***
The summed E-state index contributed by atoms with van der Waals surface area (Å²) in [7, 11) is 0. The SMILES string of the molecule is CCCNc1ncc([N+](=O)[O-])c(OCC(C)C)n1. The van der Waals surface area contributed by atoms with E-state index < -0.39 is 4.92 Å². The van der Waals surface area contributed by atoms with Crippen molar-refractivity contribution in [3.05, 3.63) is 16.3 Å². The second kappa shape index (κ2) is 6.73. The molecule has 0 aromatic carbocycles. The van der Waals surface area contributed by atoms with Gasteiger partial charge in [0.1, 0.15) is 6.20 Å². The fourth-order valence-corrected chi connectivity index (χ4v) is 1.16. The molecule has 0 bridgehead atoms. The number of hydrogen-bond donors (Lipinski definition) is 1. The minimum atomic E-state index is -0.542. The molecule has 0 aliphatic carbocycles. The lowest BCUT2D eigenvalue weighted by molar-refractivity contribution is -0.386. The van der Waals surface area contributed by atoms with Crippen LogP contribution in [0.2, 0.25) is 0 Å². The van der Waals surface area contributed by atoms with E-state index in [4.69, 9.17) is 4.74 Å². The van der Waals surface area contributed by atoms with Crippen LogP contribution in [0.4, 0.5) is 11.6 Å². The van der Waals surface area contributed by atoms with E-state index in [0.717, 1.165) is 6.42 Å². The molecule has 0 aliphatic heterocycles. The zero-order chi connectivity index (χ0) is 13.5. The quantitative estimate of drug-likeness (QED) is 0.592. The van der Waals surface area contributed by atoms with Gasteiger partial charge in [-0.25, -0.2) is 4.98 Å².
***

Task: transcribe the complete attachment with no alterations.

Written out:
The summed E-state index contributed by atoms with van der Waals surface area (Å²) in [7, 11) is 0. The SMILES string of the molecule is CCCNc1ncc([N+](=O)[O-])c(OCC(C)C)n1. The van der Waals surface area contributed by atoms with E-state index < -0.39 is 4.92 Å². The van der Waals surface area contributed by atoms with Crippen molar-refractivity contribution in [3.05, 3.63) is 16.3 Å². The second kappa shape index (κ2) is 6.73. The molecule has 0 aromatic carbocycles. The van der Waals surface area contributed by atoms with Gasteiger partial charge in [0.1, 0.15) is 6.20 Å². The fourth-order valence-corrected chi connectivity index (χ4v) is 1.16. The molecule has 0 bridgehead atoms. The number of hydrogen-bond donors (Lipinski definition) is 1. The minimum atomic E-state index is -0.542. The molecule has 0 aliphatic carbocycles. The lowest BCUT2D eigenvalue weighted by molar-refractivity contribution is -0.386. The van der Waals surface area contributed by atoms with Crippen LogP contribution in [0.2, 0.25) is 0 Å². The van der Waals surface area contributed by atoms with E-state index in [4.69, 9.17) is 4.74 Å². The van der Waals surface area contributed by atoms with Crippen LogP contribution in [0.4, 0.5) is 11.6 Å². The van der Waals surface area contributed by atoms with E-state index in [0.717, 1.165) is 6.42 Å². The molecule has 0 aliphatic heterocycles. The zero-order chi connectivity index (χ0) is 13.5. The quantitative estimate of drug-likeness (QED) is 0.592. The van der Waals surface area contributed by atoms with Gasteiger partial charge in [-0.25, -0.2) is 4.98 Å².